Welcome to the Beginner’s Guide to RVing from RVtravel.com. The information we present here every Monday through Friday is for brand-new RVers – those in the market to buy their first RV and those who just purchased theirs. If you are an experienced RVer, this material may be too basic for you.
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Thursday, November 10, 2022
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DID YOU MISS reading this morning’s RV Daily Tips Newsletter? Good stuff there.
Measure your RV at its full height
Responding to a tip on measuring the height of your RV for safety, Terry W. writes to remind us: “It should go without saying – but often it doesn’t – in the case of 5th wheels and even travel trailers, measure the height when CONNECTED to the tow vehicle.” Point well taken, Terry. Thanks!
Closing slides in winter conditions
If you have slides, be careful when opening and closing them if camping or living in winter conditions. Overnight snow can collect on the slide-cover awning and must be removed before closing the slide. Snow removal can be quite difficult because the roof areas will also be snow-covered. If possible, use a separate ladder to gain access and make sure to have assistance nearby when using a ladder in winter. You may also find that water pooled on a slide-cover awning may freeze overnight if the temperature drops. The resounding “crunch” noise when you start to put your slide in will not be a comforting sound. Again, the only solution is to carefully break up the ice and remove it. Thanks to Ron Jones, AboutRVing.com.
Penetrating oil can save the day!
It can be a bad day on the road if you break down and need to loosen a screw or bolt and it won’t budge. Here’s help: This rust eater, deep penetrating oil will penetrate rust, scale and corrosion to free parts and assemblies instantly. It will free up rusted machine screws, bolts, nuts, clamps for mufflers and tail pipes, locks and more. You need this! Learn more.
RV check-out procedure
Reader Al Butler has an interesting approach to ensuring that all things are secured before breaking camp. Al and his wife write the subject of concern on a key tag – for example, “Awning Out” or “A/C – Furnace” – to note that the awning is extended or the furnace turned on. A separate tag is used for all issues, and these tags are hung on a hook. When the awning is rolled in, the furnace turned off, etc., then the key tag is removed from the hook and put away. A quick look at the hook before starting up the rig ensures that all is taken care of. Thanks, Al.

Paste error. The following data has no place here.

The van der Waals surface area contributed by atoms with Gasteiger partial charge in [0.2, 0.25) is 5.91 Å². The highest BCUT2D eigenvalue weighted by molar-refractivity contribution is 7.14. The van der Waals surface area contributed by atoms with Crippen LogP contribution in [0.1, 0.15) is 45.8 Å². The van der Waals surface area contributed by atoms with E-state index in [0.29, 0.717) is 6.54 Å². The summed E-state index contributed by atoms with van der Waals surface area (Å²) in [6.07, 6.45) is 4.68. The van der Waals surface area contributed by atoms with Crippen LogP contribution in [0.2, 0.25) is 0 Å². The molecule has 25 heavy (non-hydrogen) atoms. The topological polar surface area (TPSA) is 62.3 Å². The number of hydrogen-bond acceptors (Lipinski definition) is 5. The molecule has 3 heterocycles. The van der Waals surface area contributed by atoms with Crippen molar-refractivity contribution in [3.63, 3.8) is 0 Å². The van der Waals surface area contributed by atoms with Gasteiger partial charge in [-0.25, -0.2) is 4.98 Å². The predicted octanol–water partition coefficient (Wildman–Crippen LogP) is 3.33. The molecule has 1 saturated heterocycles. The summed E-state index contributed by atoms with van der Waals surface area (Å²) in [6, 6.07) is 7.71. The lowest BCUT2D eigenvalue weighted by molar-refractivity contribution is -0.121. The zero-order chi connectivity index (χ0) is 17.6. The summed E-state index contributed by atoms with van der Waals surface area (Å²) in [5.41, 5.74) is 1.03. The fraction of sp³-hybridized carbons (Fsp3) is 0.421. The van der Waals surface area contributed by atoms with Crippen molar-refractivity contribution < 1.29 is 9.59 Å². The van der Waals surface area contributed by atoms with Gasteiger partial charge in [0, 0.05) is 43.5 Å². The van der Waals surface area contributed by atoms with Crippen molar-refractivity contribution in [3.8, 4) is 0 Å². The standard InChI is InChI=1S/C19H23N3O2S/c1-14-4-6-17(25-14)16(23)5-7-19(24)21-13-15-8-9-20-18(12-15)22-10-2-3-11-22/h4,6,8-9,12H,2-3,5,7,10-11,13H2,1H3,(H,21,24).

Another way to ease new fittings onto sewer hose
Putting new fittings onto your sewer hose? We’ve all heard the idea of dipping the hose in hot water to make the fittings slip on easier. Here’s the polar opposite: Stick the new fittings into your freezer for a few minutes – they’ll contract and slip in the hose easier.
“If you could tell someone new to RVing just one thing, what would it be?”
From the editors: We asked our readers this question. Here is one response:
“I learned a lesson early on from truck drivers at rest areas along the highway. At every stop, before leaving the campground in the morning, and each evening when you stop, conduct a very observant walk-around of your unit. Notice the condition of tires, side panels, hitches, doors and anything you can see. Don’t forget to look under and on the top of your RV. Looking over and under will require that you look from a distance. This observation from a distance can also help you plan your route out of an unfamiliar park and notice that TV antenna that you left in the extended position.” —Dennis J. Charpentier
Random RV Thought
Camping next to a stream or lake, then catching a few trout, then cooking them up and eating them for dinner is a very pleasing (and tasty) thing.
• If you buy a defective RV and are unable to get it fixed or its warranty honored, here is where to turn for help.
• If you need an RV Lemon Law Lawyer, Ron Burdge is your man.
Editor: Emily Woodbury
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Everything in this newsletter is true to the best of our knowledge. But we occasionally get something wrong. We’re just human! So don’t go spending $10,000 on something we said was good simply because we said so, or fixing something according to what we suggested (check with your own technician first). Maybe we made a mistake. Tips and/or comments in this newsletter are those of the authors and may not reflect the views of RVtravel.com or this newsletter.
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